Mailbox Monday

Monday, October 5, 2015

Mailbox Monday is the gathering place for readers to share the books that came in their mailbox during the last week. Warning: Mailbox Monday can lead to envy, toppling TBR piles and humongous wish lists.
Well here it is Monday once again! This past week I received the following advance titles for review through NetGalley:

Whistling Women
By Kelly Romo
Lake Union Publishing
Publication Date: November 17, 2015
Set against the backdrop of the 1935 world’s fair, Whistling Women explores the complex relationships between sisters, the sacrifices required to protect family, and the devastating consequences of a single impulsive act.

Kelly Romo’s assured and compelling debut novel, Whistling Women (Lake Union; November 17, 2015), takes readers back in time nearly a century to an America where economic pressures and shifting societal norms were shaping a new world. Centered on two indomitable female characters—a long absent aunt and the niece she never knew she had—this wholly original historical novel brings to life San Diego, circa 1935, as its dazzling world’s fair provides the backdrop for a story of family, fidelity, and the choices women have been forced to make to protect themselves and those they love.

After a life of downturns and narrow escapes, Addie Bates has found refuge in an unusual place. The Sleepy Valley Nudist Colony, north of San Francisco, is the brainchild of Heinrich, a German naturist with forward thinking ideas. To promote the benefits of his lifestyle—and the money that would come with an increase in visitors—Heinrich transports the colonists south to San Diego, where they will be an “exhibit” at the California Pacific International Exposition. Addie is reluctant to go, not out of any sense of modesty, but because she has a secret past connection with the city. She moved there as a teenage orphan to live with her then newly married sister, Wavey. Wavey—who for years returned Addie’s letters unopened until the younger sister finally gave up writing—still lives there. With trepidation, Addie hopes for a reconciliation.

What Addie does not know is that Wavey has not one daughter, as she remembers, but two. Rumor, the younger girl, is spirited and inquisitive, and when she encounters the stranger at the door who bears a striking family resemblance, she is intent on figuring out who this stranger is. But, Wavey refuses to tell her daughters anything or even admit that she has a sister. Determined to discover the truth, fifteen-year-old Rumor resorts to petty subterfuge in an effort to piece together the puzzle of the past. What she does not know, and no one is ready to tell her, is that Addie’s transgressions extend to the greatest sin of all: murder.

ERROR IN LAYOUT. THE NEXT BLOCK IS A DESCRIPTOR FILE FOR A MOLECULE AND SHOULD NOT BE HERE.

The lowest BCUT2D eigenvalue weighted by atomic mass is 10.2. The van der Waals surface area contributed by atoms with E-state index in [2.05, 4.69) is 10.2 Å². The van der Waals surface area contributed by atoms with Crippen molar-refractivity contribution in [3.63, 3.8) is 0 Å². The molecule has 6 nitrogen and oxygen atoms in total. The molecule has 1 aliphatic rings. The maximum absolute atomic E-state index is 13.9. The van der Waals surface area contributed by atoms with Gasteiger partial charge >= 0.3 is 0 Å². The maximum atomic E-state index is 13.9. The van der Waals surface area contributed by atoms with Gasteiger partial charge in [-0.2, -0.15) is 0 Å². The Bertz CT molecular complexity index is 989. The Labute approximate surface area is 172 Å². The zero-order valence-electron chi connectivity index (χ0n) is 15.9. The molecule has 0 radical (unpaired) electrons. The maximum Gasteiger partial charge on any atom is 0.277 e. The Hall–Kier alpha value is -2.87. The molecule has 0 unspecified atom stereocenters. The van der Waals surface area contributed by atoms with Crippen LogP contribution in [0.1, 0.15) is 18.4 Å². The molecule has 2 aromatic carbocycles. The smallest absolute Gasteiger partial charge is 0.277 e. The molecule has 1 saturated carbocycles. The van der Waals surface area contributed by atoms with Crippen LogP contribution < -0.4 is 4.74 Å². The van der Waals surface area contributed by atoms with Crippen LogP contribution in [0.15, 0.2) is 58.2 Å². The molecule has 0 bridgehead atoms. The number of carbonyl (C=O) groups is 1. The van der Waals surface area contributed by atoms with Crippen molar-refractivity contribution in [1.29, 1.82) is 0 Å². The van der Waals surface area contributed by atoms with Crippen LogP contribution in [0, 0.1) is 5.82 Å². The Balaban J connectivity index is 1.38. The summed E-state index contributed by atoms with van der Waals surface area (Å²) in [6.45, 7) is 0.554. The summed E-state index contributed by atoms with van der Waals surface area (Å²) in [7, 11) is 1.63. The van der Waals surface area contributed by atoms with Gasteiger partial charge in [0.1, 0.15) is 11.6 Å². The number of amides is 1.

Steeped in meticulous research that brings Depression-era San Diego and the wonders and oddities of its famed world’s fair to life, and told with great poignancy and candor, Whistling Women underscores the limited choices that women had, not so long ago, in charting their own destinies.

My Name Is Lucy Barton
By Elizabeth Strout
Random House Publishing Group
Publication Date: January 5, 2016
A new book by Pulitzer Prize winner Elizabeth Strout is cause for celebration. Her bestselling novels, including Olive Kitteridge and The Burgess Boys, have illuminated our most tender relationships. Now, in My Name Is Lucy Barton, this extraordinary writer shows how a simple hospital visit becomes a portal to the most tender relationship of all—the one between mother and daughter.

Lucy Barton is recovering slowly from what should have been a simple operation. Her mother, to whom she hasn't spoken for many years, comes to see her. Gentle gossip about people from Lucy's childhood in Amgash, Illinois, seems to reconnect them, but just below the surface lie the tension and longing that have informed every aspect of Lucy's life: her escape from her troubled family, her desire to become a writer, her marriage, her love for her two daughters. Knitting this powerful narrative together is the brilliant storytelling voice of Lucy herself: keenly observant, deeply human, and truly unforgettable.

And, after reading Sealed With A Loving Kiss By Ellie Dean last week, I decided to purchase a few similar WWII titles set in England: 

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  1. Didn't know about the new Eliz Strout novel. It does sound interesting.

  2. Ooh, My Name is Lucy Barton looks really good! Enjoy!

  3. All are new to me! I hope you enjoy them.

  4. WHISTLING WOMEN looks good.

    ENJOY your reading week.

    Your blog is so pretty. Love the colors and simple, clean design.

    Have a great week.

    A giveaway for A CURIOUS BEGINNING IS happening on my blog until October 7, then a giveaway for THE SILENT SISTER and also EVERYTHING SHE FORGOT beginning October 6.

    Silver's Reviews
    My Mailbox Monday


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